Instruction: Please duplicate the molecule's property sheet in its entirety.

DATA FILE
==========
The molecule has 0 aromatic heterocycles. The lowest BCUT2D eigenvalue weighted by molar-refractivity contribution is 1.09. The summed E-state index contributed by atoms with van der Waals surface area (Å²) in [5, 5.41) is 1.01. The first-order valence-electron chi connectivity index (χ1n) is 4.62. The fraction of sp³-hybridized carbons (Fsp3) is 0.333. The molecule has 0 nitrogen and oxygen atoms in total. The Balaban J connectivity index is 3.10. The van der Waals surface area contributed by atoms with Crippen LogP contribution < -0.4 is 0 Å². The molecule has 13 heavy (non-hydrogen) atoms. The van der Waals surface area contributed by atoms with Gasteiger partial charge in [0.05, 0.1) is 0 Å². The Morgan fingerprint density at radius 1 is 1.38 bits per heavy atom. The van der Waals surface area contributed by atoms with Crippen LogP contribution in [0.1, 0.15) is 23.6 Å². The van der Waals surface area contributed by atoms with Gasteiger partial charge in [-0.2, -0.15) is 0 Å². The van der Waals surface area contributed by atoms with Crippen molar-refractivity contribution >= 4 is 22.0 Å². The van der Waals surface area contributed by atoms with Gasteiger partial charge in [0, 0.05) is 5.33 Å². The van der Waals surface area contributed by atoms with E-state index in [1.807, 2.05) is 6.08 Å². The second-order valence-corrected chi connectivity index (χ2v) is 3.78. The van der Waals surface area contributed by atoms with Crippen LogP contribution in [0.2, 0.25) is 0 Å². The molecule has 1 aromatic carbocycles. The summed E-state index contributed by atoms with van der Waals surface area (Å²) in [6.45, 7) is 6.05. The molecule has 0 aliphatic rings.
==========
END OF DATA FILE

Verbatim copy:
The molecule has 0 aromatic heterocycles. The lowest BCUT2D eigenvalue weighted by molar-refractivity contribution is 1.09. The summed E-state index contributed by atoms with van der Waals surface area (Å²) in [5, 5.41) is 1.01. The first-order valence-electron chi connectivity index (χ1n) is 4.62. The fraction of sp³-hybridized carbons (Fsp3) is 0.333. The molecule has 0 nitrogen and oxygen atoms in total. The Balaban J connectivity index is 3.10. The van der Waals surface area contributed by atoms with Crippen LogP contribution < -0.4 is 0 Å². The molecule has 13 heavy (non-hydrogen) atoms. The van der Waals surface area contributed by atoms with Gasteiger partial charge in [0.05, 0.1) is 0 Å². The Morgan fingerprint density at radius 1 is 1.38 bits per heavy atom. The van der Waals surface area contributed by atoms with Crippen LogP contribution in [0.1, 0.15) is 23.6 Å². The van der Waals surface area contributed by atoms with Gasteiger partial charge in [-0.2, -0.15) is 0 Å². The van der Waals surface area contributed by atoms with Crippen molar-refractivity contribution >= 4 is 22.0 Å². The van der Waals surface area contributed by atoms with Gasteiger partial charge in [0, 0.05) is 5.33 Å². The van der Waals surface area contributed by atoms with E-state index in [1.807, 2.05) is 6.08 Å². The second-order valence-corrected chi connectivity index (χ2v) is 3.78. The van der Waals surface area contributed by atoms with Crippen LogP contribution in [0.2, 0.25) is 0 Å². The molecule has 1 aromatic carbocycles. The summed E-state index contributed by atoms with van der Waals surface area (Å²) in [6.45, 7) is 6.05. The molecule has 0 aliphatic rings.